close New York straphangers weigh in on subway crime Video

New York straphangers weigh in on subway crime

A rise in robberies and transit crime has New Yorkers on edge and authorities stepping up patrols and taking other measures to make the subway safer.

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Criminals are continuing to unleash bloodshed on innocent New York City subway riders going about their daily lives, with violent transit crime becoming almost a daily occurrence. 

On Monday, a deranged criminal with a long rap sheet shoved a 54-year-old man onto the tracks in Harlem, with the victim then being struck by an oncoming train, according to police. 

It came on a day when three stabbings took place in and around the Big Apple’s subway system, and on the same day, the city announced it was deploying 800 more police to patrol its crime-ridden subway system — even after around 750 National Guard troops were deployed to the underground system earlier this month and 1,000 additional police were added to the system in February.

Subway pusher being perp walked

Carlton McPherson is pictured in police custody leaving the NYPD 25th Precinct station house on March 26, 2024 in Manhattan, New York. McPherson is facing murder charges for the Monday evening random attack at the 125th St. No. 4 station when he allegedly shoved his victim onto the tracks. (Barry Williams for NY Daily News via Getty Images)


Police say Carlton McPherson, 24, of the Bronx, was behind the deadly shove at the 125th Street and Lexington Avenue station in an unprovoked attack at around 7 p.m. 

McPherson has been charged with murder for allegedly pushing the unidentified man on the tracks. The victim was then fatally hit by an incoming 4 train as it arrived at the station and could not stop on time. 

According to several reports, McPherson has a long history of mental health issues and has been collared several times. 

He was arrested last October on assault, menacing, harassment and other charges in Brooklyn, according to the New York Daily News. The publication, citing court documents, reports that when he was arraigned, he was released without bail but was arrested again when he failed to show up to court.

But he was let out on bail again after being picked up by police, and a judge issued a second warrant. He was arrested for a third time for the initial crime in January, and bail was set at $2,000, which he paid, the New York Daily News reports.

Police at a train station after a man was fatally killed

NYPD Transit officers on the 125th Street platform after a person was pushed into the path of a train. (Sam Costanza for NY Daily News via Getty Images)

Monday’s series of stabbings kicked off in Brooklyn at around 4:30 a.m., when a 52-year-old man was stabbed multiple times in the back during a feud over smoking inside the Kosciuszko Street J train station, according to the New York Post. The alleged stabber fled out onto the street, where he was quickly taken into custody, with charges pending, police said.

Just a few hours later, at around 8 a.m. on the Upper West Side of Manhattan, a 26-year-old man was stabbed in the buttocks in an unprovoked attack at West 96th Street and Broadway, just steps away from the subway station, the Post reports.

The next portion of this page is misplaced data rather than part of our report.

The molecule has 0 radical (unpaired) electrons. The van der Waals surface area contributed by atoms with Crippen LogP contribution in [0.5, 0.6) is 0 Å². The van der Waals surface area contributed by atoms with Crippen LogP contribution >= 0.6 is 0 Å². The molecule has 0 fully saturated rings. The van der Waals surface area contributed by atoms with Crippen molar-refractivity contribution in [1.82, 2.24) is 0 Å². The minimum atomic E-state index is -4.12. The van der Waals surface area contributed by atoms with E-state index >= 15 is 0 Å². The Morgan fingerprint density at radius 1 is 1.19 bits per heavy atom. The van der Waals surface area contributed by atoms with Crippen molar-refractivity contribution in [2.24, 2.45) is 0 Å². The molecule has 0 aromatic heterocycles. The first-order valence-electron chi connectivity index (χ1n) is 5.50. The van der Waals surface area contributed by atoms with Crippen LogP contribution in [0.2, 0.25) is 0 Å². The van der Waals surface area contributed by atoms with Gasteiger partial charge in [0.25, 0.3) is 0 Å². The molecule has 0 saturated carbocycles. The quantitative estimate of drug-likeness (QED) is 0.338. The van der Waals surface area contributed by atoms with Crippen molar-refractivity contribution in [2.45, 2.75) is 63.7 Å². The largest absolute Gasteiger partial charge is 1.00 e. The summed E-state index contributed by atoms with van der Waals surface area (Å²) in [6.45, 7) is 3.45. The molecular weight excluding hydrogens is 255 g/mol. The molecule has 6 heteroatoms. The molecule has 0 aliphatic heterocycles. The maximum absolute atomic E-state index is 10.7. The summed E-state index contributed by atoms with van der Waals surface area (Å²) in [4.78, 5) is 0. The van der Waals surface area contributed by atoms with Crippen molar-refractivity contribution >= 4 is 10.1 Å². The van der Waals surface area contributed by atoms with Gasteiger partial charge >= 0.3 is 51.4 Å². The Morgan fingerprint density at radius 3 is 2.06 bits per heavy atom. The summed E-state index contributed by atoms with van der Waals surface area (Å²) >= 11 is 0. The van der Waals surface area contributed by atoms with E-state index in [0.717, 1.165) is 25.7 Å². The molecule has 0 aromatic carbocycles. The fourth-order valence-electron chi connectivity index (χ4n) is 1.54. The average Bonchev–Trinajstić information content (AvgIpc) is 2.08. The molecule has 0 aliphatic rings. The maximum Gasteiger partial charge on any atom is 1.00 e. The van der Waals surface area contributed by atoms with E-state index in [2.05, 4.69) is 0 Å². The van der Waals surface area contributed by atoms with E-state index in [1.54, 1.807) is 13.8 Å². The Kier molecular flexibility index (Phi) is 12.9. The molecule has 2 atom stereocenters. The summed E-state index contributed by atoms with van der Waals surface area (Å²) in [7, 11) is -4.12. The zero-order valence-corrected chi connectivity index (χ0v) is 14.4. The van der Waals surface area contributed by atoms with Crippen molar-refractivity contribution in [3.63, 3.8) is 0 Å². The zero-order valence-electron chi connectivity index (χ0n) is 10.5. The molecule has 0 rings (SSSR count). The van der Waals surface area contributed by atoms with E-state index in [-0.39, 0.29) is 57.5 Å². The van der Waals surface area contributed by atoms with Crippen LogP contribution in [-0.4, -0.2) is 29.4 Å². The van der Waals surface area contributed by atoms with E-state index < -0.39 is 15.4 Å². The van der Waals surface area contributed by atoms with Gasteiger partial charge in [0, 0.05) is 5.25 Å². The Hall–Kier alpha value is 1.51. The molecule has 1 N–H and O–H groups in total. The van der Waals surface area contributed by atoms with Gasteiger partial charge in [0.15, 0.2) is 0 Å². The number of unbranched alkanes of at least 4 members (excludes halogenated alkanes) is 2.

Then, at around 11:40 a.m., a female attacker in Brooklyn knifed another woman in the back with an unknown object by the turnstile area at the Franklin Avenue C train station in Bedford-Stuyvesant, the Post reports. The injured woman was taken to a local hospital, where she was listed in stable condition.

Members of the NYPD and National Guard conduct randomized bag searches in New York City’s subway system

Members of the NYPD and National Guard conduct randomized bag searches in New York City’s subway system on Monday, March 11, 2024. Governor Kathy Hochul announced a five-point plan earlier this month, deploying 750 members of the National Guard to combat a near 20% rise in crime levels throughout the subways. (Matthew McDermott for Fox News Digital)


Meanwhile, an NYPD officer was fatally shot in Far Rockaway when he was investigating a car being parked illegally Monday.

Police say Officer Jonathan Diller was killed after a suspect displayed a firearm and pointed it at them when he refused to exit the car, striking Diller in the torso. The New York Post reports that the suspect, 34-year-old Guy Rivera, has 21 prior arrests.

A recent analysis by the Post revealed that the number of attacks on trains that left victims injured jumped 53% when comparing 2023’s 570 felony assaults to the 373 reported in 2019.

On Monday, New York City announced plans to intensify a crackdown on subway fare-beating by sending at least 800 police officers specifically to keep watch on turnstiles.


There have been more than 1,700 arrests for turnstile-jumping and over 28,000 fare evasion tickets issued so far this year, data shows.

Police and Mayor Eric Adams, a former transit officer himself, in recent weeks have suggested some links between fare-skipping and violence on the trains.

For instance, earlier this month, a man was shot in the head with his own gun after a brawl in a packed subway car. The man who was armed with the gun had walked through an emergency gate and did not pay his fare, police said.

Diller NYPD memorial post

This photo provided by the New York City Police Department shows police officer Jonathan Diller, who was killed in the line of duty on Monday, March 25, 2024, in New York. According to the city’s mayor and police, Diller was shot and killed during a traffic stop in the Far Rockaway section of Queens.  (New York City Police Department via AP)

The Associated Press contributed to this report. 

Michael Dorgan is a writer for Fox News Digital and Fox Business.

You can send tips to [email protected] and follow him on Twitter @M_Dorgan.

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